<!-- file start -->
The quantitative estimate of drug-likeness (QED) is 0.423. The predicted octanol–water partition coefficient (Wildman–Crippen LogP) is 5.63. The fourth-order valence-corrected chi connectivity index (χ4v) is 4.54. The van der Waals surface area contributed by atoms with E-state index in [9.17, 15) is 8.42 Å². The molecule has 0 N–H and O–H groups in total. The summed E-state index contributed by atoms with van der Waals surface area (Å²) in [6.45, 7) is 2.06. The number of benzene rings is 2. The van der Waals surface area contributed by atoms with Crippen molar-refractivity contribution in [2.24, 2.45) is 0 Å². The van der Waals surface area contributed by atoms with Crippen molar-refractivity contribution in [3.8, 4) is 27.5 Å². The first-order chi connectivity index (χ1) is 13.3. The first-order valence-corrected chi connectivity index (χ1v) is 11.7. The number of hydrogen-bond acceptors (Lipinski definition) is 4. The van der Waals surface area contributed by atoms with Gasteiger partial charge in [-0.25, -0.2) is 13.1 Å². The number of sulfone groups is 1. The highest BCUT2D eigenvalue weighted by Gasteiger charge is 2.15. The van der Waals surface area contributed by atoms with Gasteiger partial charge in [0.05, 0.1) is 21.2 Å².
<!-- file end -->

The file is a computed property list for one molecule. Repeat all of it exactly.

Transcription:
The quantitative estimate of drug-likeness (QED) is 0.423. The predicted octanol–water partition coefficient (Wildman–Crippen LogP) is 5.63. The fourth-order valence-corrected chi connectivity index (χ4v) is 4.54. The van der Waals surface area contributed by atoms with E-state index in [9.17, 15) is 8.42 Å². The molecule has 0 N–H and O–H groups in total. The summed E-state index contributed by atoms with van der Waals surface area (Å²) in [6.45, 7) is 2.06. The number of benzene rings is 2. The van der Waals surface area contributed by atoms with Crippen molar-refractivity contribution in [2.24, 2.45) is 0 Å². The van der Waals surface area contributed by atoms with Crippen molar-refractivity contribution in [3.8, 4) is 27.5 Å². The first-order chi connectivity index (χ1) is 13.3. The first-order valence-corrected chi connectivity index (χ1v) is 11.7. The number of hydrogen-bond acceptors (Lipinski definition) is 4. The van der Waals surface area contributed by atoms with Gasteiger partial charge in [-0.25, -0.2) is 13.1 Å². The number of sulfone groups is 1. The highest BCUT2D eigenvalue weighted by Gasteiger charge is 2.15. The van der Waals surface area contributed by atoms with Gasteiger partial charge in [0.05, 0.1) is 21.2 Å².